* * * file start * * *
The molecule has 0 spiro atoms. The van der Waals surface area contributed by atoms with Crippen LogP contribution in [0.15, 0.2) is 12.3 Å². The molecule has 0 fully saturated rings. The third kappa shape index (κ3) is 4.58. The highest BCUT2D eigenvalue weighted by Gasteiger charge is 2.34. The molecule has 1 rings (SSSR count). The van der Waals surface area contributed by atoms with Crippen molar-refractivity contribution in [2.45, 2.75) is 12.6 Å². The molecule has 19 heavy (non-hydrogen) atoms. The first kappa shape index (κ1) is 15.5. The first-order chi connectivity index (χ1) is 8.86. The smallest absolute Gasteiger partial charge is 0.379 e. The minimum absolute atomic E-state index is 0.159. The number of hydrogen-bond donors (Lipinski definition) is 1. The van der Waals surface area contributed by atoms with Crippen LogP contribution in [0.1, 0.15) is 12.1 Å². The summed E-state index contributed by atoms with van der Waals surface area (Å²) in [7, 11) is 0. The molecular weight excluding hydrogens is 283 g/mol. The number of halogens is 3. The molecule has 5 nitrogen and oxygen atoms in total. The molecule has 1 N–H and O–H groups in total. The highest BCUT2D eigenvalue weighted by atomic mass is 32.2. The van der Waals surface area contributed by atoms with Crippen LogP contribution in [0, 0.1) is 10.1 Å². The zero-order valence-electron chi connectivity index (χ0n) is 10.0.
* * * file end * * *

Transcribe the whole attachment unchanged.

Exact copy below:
The molecule has 0 spiro atoms. The van der Waals surface area contributed by atoms with Crippen LogP contribution in [0.15, 0.2) is 12.3 Å². The molecule has 0 fully saturated rings. The third kappa shape index (κ3) is 4.58. The highest BCUT2D eigenvalue weighted by Gasteiger charge is 2.34. The molecule has 1 rings (SSSR count). The van der Waals surface area contributed by atoms with Crippen molar-refractivity contribution in [2.45, 2.75) is 12.6 Å². The molecule has 19 heavy (non-hydrogen) atoms. The first kappa shape index (κ1) is 15.5. The first-order chi connectivity index (χ1) is 8.86. The smallest absolute Gasteiger partial charge is 0.379 e. The minimum absolute atomic E-state index is 0.159. The number of hydrogen-bond donors (Lipinski definition) is 1. The van der Waals surface area contributed by atoms with Crippen LogP contribution in [0.1, 0.15) is 12.1 Å². The summed E-state index contributed by atoms with van der Waals surface area (Å²) in [7, 11) is 0. The molecular weight excluding hydrogens is 283 g/mol. The number of halogens is 3. The molecule has 5 nitrogen and oxygen atoms in total. The molecule has 1 N–H and O–H groups in total. The highest BCUT2D eigenvalue weighted by atomic mass is 32.2. The van der Waals surface area contributed by atoms with Crippen LogP contribution in [0, 0.1) is 10.1 Å². The zero-order valence-electron chi connectivity index (χ0n) is 10.0.